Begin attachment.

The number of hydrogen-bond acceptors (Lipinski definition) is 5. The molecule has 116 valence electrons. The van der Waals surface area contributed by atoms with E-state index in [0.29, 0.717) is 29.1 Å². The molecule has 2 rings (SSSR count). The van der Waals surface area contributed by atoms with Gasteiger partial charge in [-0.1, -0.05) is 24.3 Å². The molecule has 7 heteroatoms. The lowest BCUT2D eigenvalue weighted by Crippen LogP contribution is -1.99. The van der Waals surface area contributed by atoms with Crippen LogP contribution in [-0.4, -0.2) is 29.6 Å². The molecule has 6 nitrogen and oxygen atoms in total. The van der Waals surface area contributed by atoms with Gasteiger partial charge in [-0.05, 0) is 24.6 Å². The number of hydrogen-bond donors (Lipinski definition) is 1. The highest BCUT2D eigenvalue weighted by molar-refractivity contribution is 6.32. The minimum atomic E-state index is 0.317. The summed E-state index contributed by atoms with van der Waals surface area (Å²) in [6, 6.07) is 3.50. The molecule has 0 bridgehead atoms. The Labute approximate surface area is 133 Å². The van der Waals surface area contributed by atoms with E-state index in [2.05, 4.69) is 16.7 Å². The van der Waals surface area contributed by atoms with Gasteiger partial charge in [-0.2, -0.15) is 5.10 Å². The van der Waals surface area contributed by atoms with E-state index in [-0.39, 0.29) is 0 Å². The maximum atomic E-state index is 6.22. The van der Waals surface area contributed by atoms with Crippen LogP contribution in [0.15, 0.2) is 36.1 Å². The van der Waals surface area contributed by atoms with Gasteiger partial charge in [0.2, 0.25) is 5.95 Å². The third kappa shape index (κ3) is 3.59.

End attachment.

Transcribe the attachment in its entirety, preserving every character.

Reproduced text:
The number of hydrogen-bond acceptors (Lipinski definition) is 5. The molecule has 116 valence electrons. The van der Waals surface area contributed by atoms with E-state index in [0.29, 0.717) is 29.1 Å². The molecule has 2 rings (SSSR count). The van der Waals surface area contributed by atoms with Gasteiger partial charge in [-0.1, -0.05) is 24.3 Å². The molecule has 7 heteroatoms. The lowest BCUT2D eigenvalue weighted by Crippen LogP contribution is -1.99. The van der Waals surface area contributed by atoms with Crippen LogP contribution in [-0.4, -0.2) is 29.6 Å². The molecule has 6 nitrogen and oxygen atoms in total. The van der Waals surface area contributed by atoms with Gasteiger partial charge in [-0.05, 0) is 24.6 Å². The number of hydrogen-bond donors (Lipinski definition) is 1. The highest BCUT2D eigenvalue weighted by molar-refractivity contribution is 6.32. The minimum atomic E-state index is 0.317. The summed E-state index contributed by atoms with van der Waals surface area (Å²) in [6, 6.07) is 3.50. The molecule has 0 bridgehead atoms. The Labute approximate surface area is 133 Å². The van der Waals surface area contributed by atoms with E-state index in [2.05, 4.69) is 16.7 Å². The van der Waals surface area contributed by atoms with Gasteiger partial charge in [-0.2, -0.15) is 5.10 Å². The van der Waals surface area contributed by atoms with E-state index in [-0.39, 0.29) is 0 Å². The maximum atomic E-state index is 6.22. The van der Waals surface area contributed by atoms with Crippen LogP contribution in [0.15, 0.2) is 36.1 Å². The van der Waals surface area contributed by atoms with Gasteiger partial charge in [0.2, 0.25) is 5.95 Å². The third kappa shape index (κ3) is 3.59.